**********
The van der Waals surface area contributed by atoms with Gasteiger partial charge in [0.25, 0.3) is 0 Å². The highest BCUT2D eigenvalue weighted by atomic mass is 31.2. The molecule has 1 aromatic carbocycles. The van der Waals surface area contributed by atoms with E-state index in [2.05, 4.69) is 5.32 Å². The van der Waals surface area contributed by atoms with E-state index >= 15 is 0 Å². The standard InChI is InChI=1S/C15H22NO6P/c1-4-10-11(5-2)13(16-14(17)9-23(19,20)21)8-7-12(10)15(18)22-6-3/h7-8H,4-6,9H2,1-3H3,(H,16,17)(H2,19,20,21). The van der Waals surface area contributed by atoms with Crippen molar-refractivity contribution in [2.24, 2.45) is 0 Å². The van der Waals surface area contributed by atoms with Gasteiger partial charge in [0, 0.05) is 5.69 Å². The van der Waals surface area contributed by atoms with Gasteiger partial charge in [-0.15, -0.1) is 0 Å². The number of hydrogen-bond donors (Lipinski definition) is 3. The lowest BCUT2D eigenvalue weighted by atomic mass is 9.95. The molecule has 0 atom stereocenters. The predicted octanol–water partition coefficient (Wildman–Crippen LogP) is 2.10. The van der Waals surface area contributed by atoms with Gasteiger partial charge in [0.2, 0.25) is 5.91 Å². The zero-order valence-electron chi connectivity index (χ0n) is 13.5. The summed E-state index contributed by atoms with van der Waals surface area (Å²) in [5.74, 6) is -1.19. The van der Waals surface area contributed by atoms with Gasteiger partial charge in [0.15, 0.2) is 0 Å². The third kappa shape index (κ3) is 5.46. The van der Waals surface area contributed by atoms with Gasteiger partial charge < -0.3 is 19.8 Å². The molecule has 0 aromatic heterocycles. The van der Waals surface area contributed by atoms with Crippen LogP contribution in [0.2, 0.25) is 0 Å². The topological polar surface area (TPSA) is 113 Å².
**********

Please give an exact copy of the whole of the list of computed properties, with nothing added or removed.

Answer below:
The van der Waals surface area contributed by atoms with Gasteiger partial charge in [0.25, 0.3) is 0 Å². The highest BCUT2D eigenvalue weighted by atomic mass is 31.2. The molecule has 1 aromatic carbocycles. The van der Waals surface area contributed by atoms with E-state index in [2.05, 4.69) is 5.32 Å². The van der Waals surface area contributed by atoms with E-state index >= 15 is 0 Å². The standard InChI is InChI=1S/C15H22NO6P/c1-4-10-11(5-2)13(16-14(17)9-23(19,20)21)8-7-12(10)15(18)22-6-3/h7-8H,4-6,9H2,1-3H3,(H,16,17)(H2,19,20,21). The van der Waals surface area contributed by atoms with Crippen molar-refractivity contribution in [2.24, 2.45) is 0 Å². The van der Waals surface area contributed by atoms with Gasteiger partial charge in [0, 0.05) is 5.69 Å². The van der Waals surface area contributed by atoms with Gasteiger partial charge in [-0.15, -0.1) is 0 Å². The number of hydrogen-bond donors (Lipinski definition) is 3. The lowest BCUT2D eigenvalue weighted by atomic mass is 9.95. The molecule has 0 atom stereocenters. The predicted octanol–water partition coefficient (Wildman–Crippen LogP) is 2.10. The van der Waals surface area contributed by atoms with Gasteiger partial charge in [0.2, 0.25) is 5.91 Å². The zero-order valence-electron chi connectivity index (χ0n) is 13.5. The summed E-state index contributed by atoms with van der Waals surface area (Å²) in [5.74, 6) is -1.19. The van der Waals surface area contributed by atoms with Gasteiger partial charge in [0.15, 0.2) is 0 Å². The third kappa shape index (κ3) is 5.46. The van der Waals surface area contributed by atoms with Gasteiger partial charge < -0.3 is 19.8 Å². The molecule has 0 aromatic heterocycles. The van der Waals surface area contributed by atoms with Crippen LogP contribution in [0.2, 0.25) is 0 Å². The topological polar surface area (TPSA) is 113 Å².